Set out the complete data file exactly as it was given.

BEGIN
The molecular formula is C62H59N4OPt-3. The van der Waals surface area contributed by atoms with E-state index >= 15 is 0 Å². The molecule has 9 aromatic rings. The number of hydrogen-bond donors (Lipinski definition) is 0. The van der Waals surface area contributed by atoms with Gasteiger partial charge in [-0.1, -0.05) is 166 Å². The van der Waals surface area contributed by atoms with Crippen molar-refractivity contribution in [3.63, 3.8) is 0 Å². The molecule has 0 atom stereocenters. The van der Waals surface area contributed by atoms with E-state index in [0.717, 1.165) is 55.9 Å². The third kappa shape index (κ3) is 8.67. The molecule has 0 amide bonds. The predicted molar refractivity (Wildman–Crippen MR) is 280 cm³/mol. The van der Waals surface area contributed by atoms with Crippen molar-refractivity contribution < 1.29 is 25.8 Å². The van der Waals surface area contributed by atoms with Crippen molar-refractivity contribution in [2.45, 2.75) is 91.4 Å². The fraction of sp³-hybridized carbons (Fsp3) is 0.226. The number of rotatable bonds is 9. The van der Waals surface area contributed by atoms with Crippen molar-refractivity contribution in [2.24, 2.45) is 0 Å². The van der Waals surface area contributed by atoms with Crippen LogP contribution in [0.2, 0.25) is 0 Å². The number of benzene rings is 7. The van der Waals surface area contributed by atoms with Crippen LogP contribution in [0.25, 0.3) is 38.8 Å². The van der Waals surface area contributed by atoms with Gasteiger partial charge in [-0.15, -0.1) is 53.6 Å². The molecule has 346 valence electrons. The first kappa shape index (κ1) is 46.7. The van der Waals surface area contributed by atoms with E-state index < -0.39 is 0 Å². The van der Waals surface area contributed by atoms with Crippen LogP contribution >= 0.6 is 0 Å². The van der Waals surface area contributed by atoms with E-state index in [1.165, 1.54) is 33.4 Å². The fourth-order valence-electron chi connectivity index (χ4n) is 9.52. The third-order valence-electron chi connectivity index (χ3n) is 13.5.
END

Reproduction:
The molecular formula is C62H59N4OPt-3. The van der Waals surface area contributed by atoms with E-state index >= 15 is 0 Å². The molecule has 9 aromatic rings. The number of hydrogen-bond donors (Lipinski definition) is 0. The van der Waals surface area contributed by atoms with Gasteiger partial charge in [-0.1, -0.05) is 166 Å². The van der Waals surface area contributed by atoms with Crippen molar-refractivity contribution in [3.63, 3.8) is 0 Å². The molecule has 0 atom stereocenters. The van der Waals surface area contributed by atoms with E-state index in [0.717, 1.165) is 55.9 Å². The third kappa shape index (κ3) is 8.67. The molecule has 0 amide bonds. The predicted molar refractivity (Wildman–Crippen MR) is 280 cm³/mol. The van der Waals surface area contributed by atoms with Crippen molar-refractivity contribution < 1.29 is 25.8 Å². The van der Waals surface area contributed by atoms with Crippen molar-refractivity contribution in [2.45, 2.75) is 91.4 Å². The fraction of sp³-hybridized carbons (Fsp3) is 0.226. The number of rotatable bonds is 9. The van der Waals surface area contributed by atoms with Crippen molar-refractivity contribution in [2.24, 2.45) is 0 Å². The van der Waals surface area contributed by atoms with Crippen LogP contribution in [0.2, 0.25) is 0 Å². The number of benzene rings is 7. The van der Waals surface area contributed by atoms with Crippen LogP contribution in [0.25, 0.3) is 38.8 Å². The van der Waals surface area contributed by atoms with Gasteiger partial charge in [-0.15, -0.1) is 53.6 Å². The molecule has 346 valence electrons. The first kappa shape index (κ1) is 46.7. The van der Waals surface area contributed by atoms with E-state index < -0.39 is 0 Å². The van der Waals surface area contributed by atoms with Crippen LogP contribution >= 0.6 is 0 Å². The van der Waals surface area contributed by atoms with E-state index in [1.165, 1.54) is 33.4 Å². The fourth-order valence-electron chi connectivity index (χ4n) is 9.52. The third-order valence-electron chi connectivity index (χ3n) is 13.5.